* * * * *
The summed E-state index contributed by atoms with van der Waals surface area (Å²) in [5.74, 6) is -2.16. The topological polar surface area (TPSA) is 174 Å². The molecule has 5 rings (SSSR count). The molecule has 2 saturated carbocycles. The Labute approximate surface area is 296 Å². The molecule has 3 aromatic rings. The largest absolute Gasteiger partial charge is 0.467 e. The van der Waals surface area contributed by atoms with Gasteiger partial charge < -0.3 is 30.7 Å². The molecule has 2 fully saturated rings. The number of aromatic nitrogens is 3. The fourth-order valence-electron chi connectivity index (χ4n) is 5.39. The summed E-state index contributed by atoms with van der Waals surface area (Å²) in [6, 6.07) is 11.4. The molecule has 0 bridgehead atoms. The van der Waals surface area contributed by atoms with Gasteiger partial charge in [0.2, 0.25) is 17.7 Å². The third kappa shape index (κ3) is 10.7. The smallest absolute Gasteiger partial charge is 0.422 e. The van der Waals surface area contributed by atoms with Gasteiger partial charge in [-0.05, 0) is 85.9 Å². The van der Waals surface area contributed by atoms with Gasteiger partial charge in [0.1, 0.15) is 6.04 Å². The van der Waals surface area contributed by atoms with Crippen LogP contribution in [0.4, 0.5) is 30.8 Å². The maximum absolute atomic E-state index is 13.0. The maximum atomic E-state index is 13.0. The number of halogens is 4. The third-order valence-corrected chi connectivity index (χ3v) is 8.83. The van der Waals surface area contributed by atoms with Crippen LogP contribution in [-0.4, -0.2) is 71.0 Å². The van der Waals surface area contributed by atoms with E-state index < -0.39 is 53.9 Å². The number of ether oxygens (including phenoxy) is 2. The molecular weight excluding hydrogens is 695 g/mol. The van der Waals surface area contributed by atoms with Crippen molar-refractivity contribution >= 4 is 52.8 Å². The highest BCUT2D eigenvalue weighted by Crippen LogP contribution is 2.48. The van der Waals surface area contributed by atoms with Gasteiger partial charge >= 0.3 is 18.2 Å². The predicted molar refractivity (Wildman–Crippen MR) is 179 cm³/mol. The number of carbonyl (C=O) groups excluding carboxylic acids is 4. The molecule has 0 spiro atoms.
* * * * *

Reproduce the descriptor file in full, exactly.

The summed E-state index contributed by atoms with van der Waals surface area (Å²) in [5.74, 6) is -2.16. The topological polar surface area (TPSA) is 174 Å². The molecule has 5 rings (SSSR count). The molecule has 2 saturated carbocycles. The Labute approximate surface area is 296 Å². The molecule has 3 aromatic rings. The largest absolute Gasteiger partial charge is 0.467 e. The van der Waals surface area contributed by atoms with Gasteiger partial charge < -0.3 is 30.7 Å². The molecule has 2 fully saturated rings. The number of aromatic nitrogens is 3. The fourth-order valence-electron chi connectivity index (χ4n) is 5.39. The summed E-state index contributed by atoms with van der Waals surface area (Å²) in [6, 6.07) is 11.4. The molecule has 0 bridgehead atoms. The van der Waals surface area contributed by atoms with Gasteiger partial charge in [0.2, 0.25) is 17.7 Å². The third kappa shape index (κ3) is 10.7. The smallest absolute Gasteiger partial charge is 0.422 e. The van der Waals surface area contributed by atoms with Gasteiger partial charge in [-0.05, 0) is 85.9 Å². The van der Waals surface area contributed by atoms with Gasteiger partial charge in [0.1, 0.15) is 6.04 Å². The van der Waals surface area contributed by atoms with Crippen LogP contribution in [0.4, 0.5) is 30.8 Å². The maximum absolute atomic E-state index is 13.0. The maximum atomic E-state index is 13.0. The number of halogens is 4. The third-order valence-corrected chi connectivity index (χ3v) is 8.83. The van der Waals surface area contributed by atoms with Crippen LogP contribution in [-0.4, -0.2) is 71.0 Å². The van der Waals surface area contributed by atoms with E-state index < -0.39 is 53.9 Å². The number of ether oxygens (including phenoxy) is 2. The molecular weight excluding hydrogens is 695 g/mol. The van der Waals surface area contributed by atoms with Crippen molar-refractivity contribution >= 4 is 52.8 Å². The highest BCUT2D eigenvalue weighted by Crippen LogP contribution is 2.48. The van der Waals surface area contributed by atoms with Gasteiger partial charge >= 0.3 is 18.2 Å². The predicted molar refractivity (Wildman–Crippen MR) is 179 cm³/mol. The number of carbonyl (C=O) groups excluding carboxylic acids is 4. The molecule has 0 spiro atoms.